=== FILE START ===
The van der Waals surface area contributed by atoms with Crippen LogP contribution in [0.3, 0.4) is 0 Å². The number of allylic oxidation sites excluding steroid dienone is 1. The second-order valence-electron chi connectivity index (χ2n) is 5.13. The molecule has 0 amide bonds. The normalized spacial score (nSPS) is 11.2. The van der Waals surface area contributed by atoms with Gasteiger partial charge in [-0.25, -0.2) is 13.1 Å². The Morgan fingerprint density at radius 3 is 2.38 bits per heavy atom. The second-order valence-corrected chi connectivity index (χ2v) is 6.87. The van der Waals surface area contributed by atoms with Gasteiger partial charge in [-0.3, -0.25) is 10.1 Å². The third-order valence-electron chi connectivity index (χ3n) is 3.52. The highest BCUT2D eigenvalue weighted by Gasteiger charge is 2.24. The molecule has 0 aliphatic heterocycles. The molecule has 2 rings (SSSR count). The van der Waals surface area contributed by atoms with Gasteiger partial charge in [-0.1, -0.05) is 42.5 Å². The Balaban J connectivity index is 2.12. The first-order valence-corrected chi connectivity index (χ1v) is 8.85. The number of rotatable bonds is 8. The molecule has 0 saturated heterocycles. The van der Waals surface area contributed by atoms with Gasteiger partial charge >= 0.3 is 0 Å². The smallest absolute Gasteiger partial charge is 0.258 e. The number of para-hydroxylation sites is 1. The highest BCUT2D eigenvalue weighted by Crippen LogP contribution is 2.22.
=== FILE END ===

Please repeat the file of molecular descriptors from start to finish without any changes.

The van der Waals surface area contributed by atoms with Crippen LogP contribution in [0.3, 0.4) is 0 Å². The number of allylic oxidation sites excluding steroid dienone is 1. The second-order valence-electron chi connectivity index (χ2n) is 5.13. The molecule has 0 amide bonds. The normalized spacial score (nSPS) is 11.2. The van der Waals surface area contributed by atoms with Gasteiger partial charge in [-0.25, -0.2) is 13.1 Å². The Morgan fingerprint density at radius 3 is 2.38 bits per heavy atom. The second-order valence-corrected chi connectivity index (χ2v) is 6.87. The van der Waals surface area contributed by atoms with Gasteiger partial charge in [-0.3, -0.25) is 10.1 Å². The third-order valence-electron chi connectivity index (χ3n) is 3.52. The highest BCUT2D eigenvalue weighted by Gasteiger charge is 2.24. The molecule has 0 aliphatic heterocycles. The molecule has 2 rings (SSSR count). The van der Waals surface area contributed by atoms with Gasteiger partial charge in [-0.1, -0.05) is 42.5 Å². The Balaban J connectivity index is 2.12. The first-order valence-corrected chi connectivity index (χ1v) is 8.85. The number of rotatable bonds is 8. The molecule has 0 saturated heterocycles. The van der Waals surface area contributed by atoms with Gasteiger partial charge >= 0.3 is 0 Å². The smallest absolute Gasteiger partial charge is 0.258 e. The number of para-hydroxylation sites is 1. The highest BCUT2D eigenvalue weighted by Crippen LogP contribution is 2.22.